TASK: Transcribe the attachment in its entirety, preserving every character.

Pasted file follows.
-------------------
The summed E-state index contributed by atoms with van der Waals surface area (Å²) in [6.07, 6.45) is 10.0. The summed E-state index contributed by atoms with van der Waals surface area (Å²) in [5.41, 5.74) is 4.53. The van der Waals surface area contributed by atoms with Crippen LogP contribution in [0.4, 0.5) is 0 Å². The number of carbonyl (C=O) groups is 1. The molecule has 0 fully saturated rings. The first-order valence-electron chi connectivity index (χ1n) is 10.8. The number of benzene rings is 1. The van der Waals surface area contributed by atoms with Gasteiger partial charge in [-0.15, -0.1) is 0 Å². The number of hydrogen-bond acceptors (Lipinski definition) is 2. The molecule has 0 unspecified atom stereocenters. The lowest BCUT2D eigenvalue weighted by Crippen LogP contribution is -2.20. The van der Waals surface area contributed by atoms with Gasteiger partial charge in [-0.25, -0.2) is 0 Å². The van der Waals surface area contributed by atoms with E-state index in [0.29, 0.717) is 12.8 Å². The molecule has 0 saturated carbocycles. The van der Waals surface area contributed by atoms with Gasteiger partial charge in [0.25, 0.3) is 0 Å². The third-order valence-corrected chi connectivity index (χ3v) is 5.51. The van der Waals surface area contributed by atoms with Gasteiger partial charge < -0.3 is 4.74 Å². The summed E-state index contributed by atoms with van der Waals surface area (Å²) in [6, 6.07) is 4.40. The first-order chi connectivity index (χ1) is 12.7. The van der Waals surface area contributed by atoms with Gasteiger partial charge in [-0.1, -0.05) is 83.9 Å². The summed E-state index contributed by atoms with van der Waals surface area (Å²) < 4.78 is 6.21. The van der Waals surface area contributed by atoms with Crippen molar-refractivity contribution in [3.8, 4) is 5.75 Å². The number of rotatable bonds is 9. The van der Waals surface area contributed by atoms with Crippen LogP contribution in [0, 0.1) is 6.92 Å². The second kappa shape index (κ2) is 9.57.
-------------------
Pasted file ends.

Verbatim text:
The summed E-state index contributed by atoms with van der Waals surface area (Å²) in [6.07, 6.45) is 10.0. The summed E-state index contributed by atoms with van der Waals surface area (Å²) in [5.41, 5.74) is 4.53. The van der Waals surface area contributed by atoms with Crippen LogP contribution in [0.4, 0.5) is 0 Å². The number of carbonyl (C=O) groups is 1. The molecule has 0 fully saturated rings. The first-order valence-electron chi connectivity index (χ1n) is 10.8. The number of benzene rings is 1. The van der Waals surface area contributed by atoms with Gasteiger partial charge in [-0.15, -0.1) is 0 Å². The number of hydrogen-bond acceptors (Lipinski definition) is 2. The molecule has 0 unspecified atom stereocenters. The lowest BCUT2D eigenvalue weighted by Crippen LogP contribution is -2.20. The van der Waals surface area contributed by atoms with Gasteiger partial charge in [-0.25, -0.2) is 0 Å². The van der Waals surface area contributed by atoms with E-state index in [0.29, 0.717) is 12.8 Å². The molecule has 0 saturated carbocycles. The van der Waals surface area contributed by atoms with Gasteiger partial charge in [0.25, 0.3) is 0 Å². The third-order valence-corrected chi connectivity index (χ3v) is 5.51. The van der Waals surface area contributed by atoms with Gasteiger partial charge < -0.3 is 4.74 Å². The summed E-state index contributed by atoms with van der Waals surface area (Å²) in [6, 6.07) is 4.40. The first-order chi connectivity index (χ1) is 12.7. The van der Waals surface area contributed by atoms with Gasteiger partial charge in [-0.1, -0.05) is 83.9 Å². The summed E-state index contributed by atoms with van der Waals surface area (Å²) < 4.78 is 6.21. The van der Waals surface area contributed by atoms with Crippen molar-refractivity contribution in [3.8, 4) is 5.75 Å². The number of rotatable bonds is 9. The van der Waals surface area contributed by atoms with Crippen LogP contribution in [0, 0.1) is 6.92 Å². The second kappa shape index (κ2) is 9.57.